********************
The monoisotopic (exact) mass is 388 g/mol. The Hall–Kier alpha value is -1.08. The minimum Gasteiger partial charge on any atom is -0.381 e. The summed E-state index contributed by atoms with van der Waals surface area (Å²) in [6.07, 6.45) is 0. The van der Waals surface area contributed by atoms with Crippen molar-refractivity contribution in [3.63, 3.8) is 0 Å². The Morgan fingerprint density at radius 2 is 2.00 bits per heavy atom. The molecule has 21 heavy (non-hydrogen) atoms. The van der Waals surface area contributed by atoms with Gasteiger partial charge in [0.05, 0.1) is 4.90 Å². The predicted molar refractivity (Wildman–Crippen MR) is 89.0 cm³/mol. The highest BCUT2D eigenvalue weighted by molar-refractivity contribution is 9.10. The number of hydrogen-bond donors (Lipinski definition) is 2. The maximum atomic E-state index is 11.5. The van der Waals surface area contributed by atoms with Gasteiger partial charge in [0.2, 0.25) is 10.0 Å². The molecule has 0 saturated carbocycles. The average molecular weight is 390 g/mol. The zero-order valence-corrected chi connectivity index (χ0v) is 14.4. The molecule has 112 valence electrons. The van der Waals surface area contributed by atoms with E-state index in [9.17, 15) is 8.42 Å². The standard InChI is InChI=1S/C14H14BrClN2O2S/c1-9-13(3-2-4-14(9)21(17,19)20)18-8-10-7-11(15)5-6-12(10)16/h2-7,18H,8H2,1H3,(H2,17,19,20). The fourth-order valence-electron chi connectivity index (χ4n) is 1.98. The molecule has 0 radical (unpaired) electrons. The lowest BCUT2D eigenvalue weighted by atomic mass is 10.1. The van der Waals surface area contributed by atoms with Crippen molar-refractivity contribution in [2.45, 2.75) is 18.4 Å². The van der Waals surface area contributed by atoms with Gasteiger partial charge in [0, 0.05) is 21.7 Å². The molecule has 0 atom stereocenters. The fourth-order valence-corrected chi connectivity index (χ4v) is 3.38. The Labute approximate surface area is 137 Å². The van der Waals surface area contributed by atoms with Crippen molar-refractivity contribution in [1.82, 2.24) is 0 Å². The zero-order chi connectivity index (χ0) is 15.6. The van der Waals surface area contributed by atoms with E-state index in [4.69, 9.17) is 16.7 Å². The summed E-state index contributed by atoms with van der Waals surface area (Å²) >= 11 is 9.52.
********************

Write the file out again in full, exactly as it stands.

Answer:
The monoisotopic (exact) mass is 388 g/mol. The Hall–Kier alpha value is -1.08. The minimum Gasteiger partial charge on any atom is -0.381 e. The summed E-state index contributed by atoms with van der Waals surface area (Å²) in [6.07, 6.45) is 0. The van der Waals surface area contributed by atoms with Crippen molar-refractivity contribution in [3.63, 3.8) is 0 Å². The Morgan fingerprint density at radius 2 is 2.00 bits per heavy atom. The molecule has 21 heavy (non-hydrogen) atoms. The van der Waals surface area contributed by atoms with Gasteiger partial charge in [0.05, 0.1) is 4.90 Å². The predicted molar refractivity (Wildman–Crippen MR) is 89.0 cm³/mol. The highest BCUT2D eigenvalue weighted by molar-refractivity contribution is 9.10. The number of hydrogen-bond donors (Lipinski definition) is 2. The maximum atomic E-state index is 11.5. The van der Waals surface area contributed by atoms with Gasteiger partial charge in [0.2, 0.25) is 10.0 Å². The molecule has 0 saturated carbocycles. The average molecular weight is 390 g/mol. The zero-order valence-corrected chi connectivity index (χ0v) is 14.4. The molecule has 112 valence electrons. The van der Waals surface area contributed by atoms with E-state index in [9.17, 15) is 8.42 Å². The standard InChI is InChI=1S/C14H14BrClN2O2S/c1-9-13(3-2-4-14(9)21(17,19)20)18-8-10-7-11(15)5-6-12(10)16/h2-7,18H,8H2,1H3,(H2,17,19,20). The fourth-order valence-electron chi connectivity index (χ4n) is 1.98. The molecule has 0 radical (unpaired) electrons. The lowest BCUT2D eigenvalue weighted by atomic mass is 10.1. The van der Waals surface area contributed by atoms with Crippen molar-refractivity contribution in [2.45, 2.75) is 18.4 Å². The van der Waals surface area contributed by atoms with Gasteiger partial charge in [0, 0.05) is 21.7 Å². The molecule has 0 atom stereocenters. The fourth-order valence-corrected chi connectivity index (χ4v) is 3.38. The Labute approximate surface area is 137 Å². The van der Waals surface area contributed by atoms with Crippen molar-refractivity contribution in [1.82, 2.24) is 0 Å². The zero-order chi connectivity index (χ0) is 15.6. The van der Waals surface area contributed by atoms with E-state index in [4.69, 9.17) is 16.7 Å². The summed E-state index contributed by atoms with van der Waals surface area (Å²) >= 11 is 9.52.